Future primitive: The music industry is going in the tank: CD sales go down every year, and the revenue generated when we load up our iPods with 99 cent songs isn’t making up the difference. While music, in reality, is as popular is ever, it is understandable if those in and outside the business are feeling a bit uneasy about the future. It is comforting to know, however, that there are still guys in garages playing and singing into their four-tracks original music that one day we may all listen to and enjoy regardless of whatever format it is served up in.

Nick Hessler is one of those guys. With his group Catwalk, he has released a 7" on YAY! Records and is preparing to release another. A few years ago, he bought a four-track recorder and started recording demos, playing all the instruments himself. Around 2005, he began recruiting other musicians to help flesh out his songs. Eventually, he settled on the lineup of Chris Bello on drums, Kristina Maples on bass and himself as singer-guitarist. Eric Bello, who had recently started up YAY! Records to release his own band’s music, liked what he heard and decided to release a 7" single for the band.

"I’ve been friends with Eric for awhile, and about the time I was starting Catwalk he was getting his label going," Hessler says. Bello, frontman for the band Maria, is getting a little buzz around his label, releasing vinyl-only recordings of his own band as well as Pam & Teri and the Sea Lions.

The stuff of dreams: Catwalk’s music is reminiscent of the Jesus & Mary Chain – minus the feedback and heroin – and pre-grunge Seattle pop bands such as Beat Happening. When asked about his influences, Hessler – other than saying he likes Dinosaur Jr and Sonic Youth – shies away from naming musical acts.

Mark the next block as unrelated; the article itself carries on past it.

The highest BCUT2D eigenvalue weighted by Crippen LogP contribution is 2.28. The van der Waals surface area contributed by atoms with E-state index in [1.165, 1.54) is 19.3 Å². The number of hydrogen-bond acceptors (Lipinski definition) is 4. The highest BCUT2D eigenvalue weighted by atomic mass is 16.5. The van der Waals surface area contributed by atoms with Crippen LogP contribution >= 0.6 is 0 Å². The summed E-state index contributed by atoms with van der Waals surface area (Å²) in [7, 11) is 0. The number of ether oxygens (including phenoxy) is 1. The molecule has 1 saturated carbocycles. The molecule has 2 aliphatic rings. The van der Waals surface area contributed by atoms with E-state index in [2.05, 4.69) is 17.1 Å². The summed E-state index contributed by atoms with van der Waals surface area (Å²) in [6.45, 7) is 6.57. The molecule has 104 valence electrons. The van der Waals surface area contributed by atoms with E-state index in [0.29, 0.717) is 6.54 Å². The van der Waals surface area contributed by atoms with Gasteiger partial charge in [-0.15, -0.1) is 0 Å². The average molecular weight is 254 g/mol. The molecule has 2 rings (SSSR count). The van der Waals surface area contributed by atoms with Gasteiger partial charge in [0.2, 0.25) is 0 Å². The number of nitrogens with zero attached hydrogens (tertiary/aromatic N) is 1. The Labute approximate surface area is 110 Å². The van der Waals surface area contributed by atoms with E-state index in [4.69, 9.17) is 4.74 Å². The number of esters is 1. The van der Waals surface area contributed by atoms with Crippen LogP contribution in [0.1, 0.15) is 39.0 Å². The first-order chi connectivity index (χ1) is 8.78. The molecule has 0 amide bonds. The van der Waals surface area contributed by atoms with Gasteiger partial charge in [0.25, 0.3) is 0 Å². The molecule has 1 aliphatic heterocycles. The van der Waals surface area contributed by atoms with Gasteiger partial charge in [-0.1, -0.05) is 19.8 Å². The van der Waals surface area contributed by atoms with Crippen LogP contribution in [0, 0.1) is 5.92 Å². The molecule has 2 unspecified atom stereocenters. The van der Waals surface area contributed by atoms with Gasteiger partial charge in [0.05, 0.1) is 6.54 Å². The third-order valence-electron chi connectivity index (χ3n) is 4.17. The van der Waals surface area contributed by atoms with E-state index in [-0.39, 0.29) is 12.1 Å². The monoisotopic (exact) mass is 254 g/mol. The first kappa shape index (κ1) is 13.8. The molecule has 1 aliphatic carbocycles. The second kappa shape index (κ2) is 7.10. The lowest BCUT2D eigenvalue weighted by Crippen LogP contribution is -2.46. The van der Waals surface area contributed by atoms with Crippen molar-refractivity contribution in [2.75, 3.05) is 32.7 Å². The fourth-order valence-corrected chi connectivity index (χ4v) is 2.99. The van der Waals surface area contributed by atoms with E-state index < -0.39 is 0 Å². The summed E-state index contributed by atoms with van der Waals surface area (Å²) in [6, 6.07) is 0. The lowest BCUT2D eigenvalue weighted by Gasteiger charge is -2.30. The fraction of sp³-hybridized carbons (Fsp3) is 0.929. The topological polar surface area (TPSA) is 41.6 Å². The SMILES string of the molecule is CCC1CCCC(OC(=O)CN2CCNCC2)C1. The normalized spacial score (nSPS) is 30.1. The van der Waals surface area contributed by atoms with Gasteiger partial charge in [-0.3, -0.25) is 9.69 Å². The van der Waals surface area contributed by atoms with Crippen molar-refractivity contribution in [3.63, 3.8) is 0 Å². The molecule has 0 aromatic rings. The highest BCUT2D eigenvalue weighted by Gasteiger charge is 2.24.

"I’m not influenced so much by bands but more what goes on around me, like emotions," he says. "I’m big on dreams." The songs do have a dreamy vibe, although most are spare, like the folkish "Permanent" and the driving "On the Cracked Pavement." While the spare sound may be due as much to the primitive recording technology as the band’s artistic vision, it does have a certain dissonant effect.

Forward thinking: Meanwhile, Hessler, who has a maturity and musical vocabulary way beyond his 16 years, is in no rush for his band to be the next Hollywood star.

"We made a New Year’s resolution to get really tight with our live act," he says. Among their plans are to add another member or two to flesh out the sound further, and also to get Chris Bello and Maples in on the songwriting process. They are currently "taking a break" from doing shows as some of these developments emerge. Through all this, Hessler remains prolific, always working on new material and ideas.

"I have all these ideas stuffed in my mind," he says, "and I just need to get them out."

For songs and show dates, visit www.myspace.com/catwalkca.